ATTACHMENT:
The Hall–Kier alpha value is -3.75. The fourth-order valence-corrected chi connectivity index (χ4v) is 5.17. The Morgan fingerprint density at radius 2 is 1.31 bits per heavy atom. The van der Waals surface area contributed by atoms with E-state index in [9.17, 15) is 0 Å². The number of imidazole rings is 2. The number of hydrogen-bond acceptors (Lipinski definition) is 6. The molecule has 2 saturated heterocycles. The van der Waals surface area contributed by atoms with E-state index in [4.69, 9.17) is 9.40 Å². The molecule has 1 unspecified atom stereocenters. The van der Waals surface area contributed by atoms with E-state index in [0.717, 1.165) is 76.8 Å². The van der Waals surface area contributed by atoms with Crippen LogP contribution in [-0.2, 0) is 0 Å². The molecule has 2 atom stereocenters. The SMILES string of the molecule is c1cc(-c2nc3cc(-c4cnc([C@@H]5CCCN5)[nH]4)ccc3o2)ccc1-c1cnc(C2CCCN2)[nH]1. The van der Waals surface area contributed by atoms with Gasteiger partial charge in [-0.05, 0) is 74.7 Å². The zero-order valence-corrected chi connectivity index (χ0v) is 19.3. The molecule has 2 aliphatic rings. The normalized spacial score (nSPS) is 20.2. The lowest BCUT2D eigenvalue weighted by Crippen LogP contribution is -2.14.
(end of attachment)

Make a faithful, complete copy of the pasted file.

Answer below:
The Hall–Kier alpha value is -3.75. The fourth-order valence-corrected chi connectivity index (χ4v) is 5.17. The Morgan fingerprint density at radius 2 is 1.31 bits per heavy atom. The van der Waals surface area contributed by atoms with E-state index in [9.17, 15) is 0 Å². The number of imidazole rings is 2. The number of hydrogen-bond acceptors (Lipinski definition) is 6. The molecule has 2 saturated heterocycles. The van der Waals surface area contributed by atoms with E-state index in [4.69, 9.17) is 9.40 Å². The molecule has 1 unspecified atom stereocenters. The van der Waals surface area contributed by atoms with E-state index in [0.717, 1.165) is 76.8 Å². The van der Waals surface area contributed by atoms with Crippen LogP contribution in [-0.2, 0) is 0 Å². The molecule has 2 atom stereocenters. The SMILES string of the molecule is c1cc(-c2nc3cc(-c4cnc([C@@H]5CCCN5)[nH]4)ccc3o2)ccc1-c1cnc(C2CCCN2)[nH]1. The van der Waals surface area contributed by atoms with Gasteiger partial charge in [-0.05, 0) is 74.7 Å². The zero-order valence-corrected chi connectivity index (χ0v) is 19.3. The molecule has 2 aliphatic rings. The normalized spacial score (nSPS) is 20.2. The lowest BCUT2D eigenvalue weighted by Crippen LogP contribution is -2.14.